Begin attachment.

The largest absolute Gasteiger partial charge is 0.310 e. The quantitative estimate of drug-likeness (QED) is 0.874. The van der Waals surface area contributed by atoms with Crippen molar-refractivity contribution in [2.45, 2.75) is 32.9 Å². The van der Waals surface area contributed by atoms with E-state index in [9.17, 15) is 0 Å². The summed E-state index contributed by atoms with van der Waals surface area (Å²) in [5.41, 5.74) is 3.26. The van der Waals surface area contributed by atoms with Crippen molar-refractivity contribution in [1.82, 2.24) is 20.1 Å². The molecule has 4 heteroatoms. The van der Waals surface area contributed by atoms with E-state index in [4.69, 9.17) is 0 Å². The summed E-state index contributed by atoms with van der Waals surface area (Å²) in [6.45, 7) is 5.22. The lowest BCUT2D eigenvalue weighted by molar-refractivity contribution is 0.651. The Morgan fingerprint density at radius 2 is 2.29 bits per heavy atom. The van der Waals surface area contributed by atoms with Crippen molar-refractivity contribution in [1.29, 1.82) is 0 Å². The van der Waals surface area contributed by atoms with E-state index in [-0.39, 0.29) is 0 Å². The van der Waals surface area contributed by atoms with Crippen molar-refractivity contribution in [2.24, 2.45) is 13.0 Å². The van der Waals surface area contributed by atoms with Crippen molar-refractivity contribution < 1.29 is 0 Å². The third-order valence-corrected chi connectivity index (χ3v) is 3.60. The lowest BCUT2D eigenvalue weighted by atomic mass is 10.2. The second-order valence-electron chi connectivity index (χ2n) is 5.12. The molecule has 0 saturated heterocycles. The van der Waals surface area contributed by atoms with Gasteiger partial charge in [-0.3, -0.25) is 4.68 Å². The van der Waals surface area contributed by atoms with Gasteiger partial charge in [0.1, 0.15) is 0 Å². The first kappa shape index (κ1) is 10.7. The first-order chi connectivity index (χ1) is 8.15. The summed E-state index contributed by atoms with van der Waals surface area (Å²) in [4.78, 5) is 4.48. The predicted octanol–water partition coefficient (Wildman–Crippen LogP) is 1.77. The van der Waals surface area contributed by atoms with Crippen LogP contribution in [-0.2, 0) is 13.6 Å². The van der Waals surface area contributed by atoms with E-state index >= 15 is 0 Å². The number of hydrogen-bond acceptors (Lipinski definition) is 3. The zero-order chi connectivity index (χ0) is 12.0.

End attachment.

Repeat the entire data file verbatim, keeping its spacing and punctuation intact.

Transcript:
The largest absolute Gasteiger partial charge is 0.310 e. The quantitative estimate of drug-likeness (QED) is 0.874. The van der Waals surface area contributed by atoms with Crippen molar-refractivity contribution in [2.45, 2.75) is 32.9 Å². The van der Waals surface area contributed by atoms with E-state index in [9.17, 15) is 0 Å². The summed E-state index contributed by atoms with van der Waals surface area (Å²) in [5.41, 5.74) is 3.26. The van der Waals surface area contributed by atoms with Crippen molar-refractivity contribution in [1.82, 2.24) is 20.1 Å². The molecule has 4 heteroatoms. The van der Waals surface area contributed by atoms with E-state index in [4.69, 9.17) is 0 Å². The summed E-state index contributed by atoms with van der Waals surface area (Å²) in [6.45, 7) is 5.22. The lowest BCUT2D eigenvalue weighted by molar-refractivity contribution is 0.651. The Morgan fingerprint density at radius 2 is 2.29 bits per heavy atom. The van der Waals surface area contributed by atoms with Crippen molar-refractivity contribution in [1.29, 1.82) is 0 Å². The van der Waals surface area contributed by atoms with E-state index in [-0.39, 0.29) is 0 Å². The van der Waals surface area contributed by atoms with Crippen molar-refractivity contribution in [2.24, 2.45) is 13.0 Å². The van der Waals surface area contributed by atoms with Crippen molar-refractivity contribution < 1.29 is 0 Å². The third-order valence-corrected chi connectivity index (χ3v) is 3.60. The lowest BCUT2D eigenvalue weighted by atomic mass is 10.2. The second-order valence-electron chi connectivity index (χ2n) is 5.12. The molecule has 0 saturated heterocycles. The van der Waals surface area contributed by atoms with Gasteiger partial charge in [-0.3, -0.25) is 4.68 Å². The van der Waals surface area contributed by atoms with Gasteiger partial charge in [0.1, 0.15) is 0 Å². The first kappa shape index (κ1) is 10.7. The first-order chi connectivity index (χ1) is 8.15. The summed E-state index contributed by atoms with van der Waals surface area (Å²) in [4.78, 5) is 4.48. The predicted octanol–water partition coefficient (Wildman–Crippen LogP) is 1.77. The van der Waals surface area contributed by atoms with Crippen LogP contribution in [-0.2, 0) is 13.6 Å². The van der Waals surface area contributed by atoms with E-state index >= 15 is 0 Å². The number of hydrogen-bond acceptors (Lipinski definition) is 3. The zero-order chi connectivity index (χ0) is 12.0.